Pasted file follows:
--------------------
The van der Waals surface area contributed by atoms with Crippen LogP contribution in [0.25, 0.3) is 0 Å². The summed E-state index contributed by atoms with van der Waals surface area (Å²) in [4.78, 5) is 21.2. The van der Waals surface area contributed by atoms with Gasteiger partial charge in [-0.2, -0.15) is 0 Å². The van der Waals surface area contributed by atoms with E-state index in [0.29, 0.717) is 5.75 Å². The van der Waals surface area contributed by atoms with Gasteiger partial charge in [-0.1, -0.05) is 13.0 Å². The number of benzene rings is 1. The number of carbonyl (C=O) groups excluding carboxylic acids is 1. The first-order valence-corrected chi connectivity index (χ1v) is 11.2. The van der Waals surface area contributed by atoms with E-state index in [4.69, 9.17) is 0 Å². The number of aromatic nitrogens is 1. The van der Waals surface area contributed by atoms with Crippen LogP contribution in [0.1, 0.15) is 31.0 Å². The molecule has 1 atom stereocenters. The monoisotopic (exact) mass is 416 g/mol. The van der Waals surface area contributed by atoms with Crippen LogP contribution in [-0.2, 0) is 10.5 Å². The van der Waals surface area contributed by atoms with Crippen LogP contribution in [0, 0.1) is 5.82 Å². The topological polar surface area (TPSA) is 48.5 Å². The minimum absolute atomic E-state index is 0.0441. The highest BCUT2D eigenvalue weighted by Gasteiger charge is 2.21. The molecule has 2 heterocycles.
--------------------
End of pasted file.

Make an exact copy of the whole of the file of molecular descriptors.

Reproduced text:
The van der Waals surface area contributed by atoms with Crippen LogP contribution in [0.25, 0.3) is 0 Å². The summed E-state index contributed by atoms with van der Waals surface area (Å²) in [4.78, 5) is 21.2. The van der Waals surface area contributed by atoms with Gasteiger partial charge in [-0.2, -0.15) is 0 Å². The van der Waals surface area contributed by atoms with E-state index in [0.29, 0.717) is 5.75 Å². The van der Waals surface area contributed by atoms with Gasteiger partial charge in [-0.1, -0.05) is 13.0 Å². The number of benzene rings is 1. The number of carbonyl (C=O) groups excluding carboxylic acids is 1. The first-order valence-corrected chi connectivity index (χ1v) is 11.2. The van der Waals surface area contributed by atoms with E-state index in [4.69, 9.17) is 0 Å². The number of aromatic nitrogens is 1. The van der Waals surface area contributed by atoms with Crippen LogP contribution in [0.1, 0.15) is 31.0 Å². The molecule has 1 atom stereocenters. The monoisotopic (exact) mass is 416 g/mol. The van der Waals surface area contributed by atoms with Crippen LogP contribution in [-0.2, 0) is 10.5 Å². The van der Waals surface area contributed by atoms with Crippen LogP contribution in [0, 0.1) is 5.82 Å². The topological polar surface area (TPSA) is 48.5 Å². The minimum absolute atomic E-state index is 0.0441. The highest BCUT2D eigenvalue weighted by Gasteiger charge is 2.21. The molecule has 2 heterocycles.